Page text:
Google Staircase J: How Talisen’s Top-Down Build Took NYC Construction to New Heights

Here at Talisen Construction, we’re fortunate to work on a myriad of projects. From healthcare projects for the likes of Northwell Health and Mount Sinai to builds at major universities and charter schools like Pratt Institute and Manhattan Children’s Center, Talisen prides itself on the complex projects that make NYC a better place to learn, live, and work. So, when tech giant Google approached Talisen Construction with a request to build a 300-ton, 16-story custom-designed steel staircase within the confines of an old truck freight elevator shaft in just 18 months, Talisen gladly accepted the challenge. Our talented team of construction professionals was up to the task, demonstrating just how agile and innovative a NY-metro construction team can be. In this blog post, we’ll take a deep dive into the challenges that presented themselves throughout the duration of the Google Staircase J build and explain how our team and all the trades involved came together to make the project a success. Let’s take a look!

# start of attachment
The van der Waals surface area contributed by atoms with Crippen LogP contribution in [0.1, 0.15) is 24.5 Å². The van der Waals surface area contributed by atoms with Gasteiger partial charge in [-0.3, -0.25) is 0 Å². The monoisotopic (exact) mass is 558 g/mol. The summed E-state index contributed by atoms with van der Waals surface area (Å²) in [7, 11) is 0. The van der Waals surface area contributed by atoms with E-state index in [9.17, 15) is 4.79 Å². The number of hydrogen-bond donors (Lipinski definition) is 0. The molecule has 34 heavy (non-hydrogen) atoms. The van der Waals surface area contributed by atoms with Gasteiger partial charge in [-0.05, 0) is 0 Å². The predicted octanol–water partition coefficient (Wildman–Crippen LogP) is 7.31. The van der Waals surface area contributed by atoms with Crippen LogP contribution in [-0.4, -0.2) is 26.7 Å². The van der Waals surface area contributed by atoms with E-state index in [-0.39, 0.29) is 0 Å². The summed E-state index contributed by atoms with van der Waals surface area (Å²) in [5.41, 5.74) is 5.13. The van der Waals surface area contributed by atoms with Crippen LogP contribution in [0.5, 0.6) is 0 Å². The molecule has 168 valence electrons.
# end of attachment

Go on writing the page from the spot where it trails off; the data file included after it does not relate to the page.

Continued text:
The Challenge: Logistics x Schedule x Cost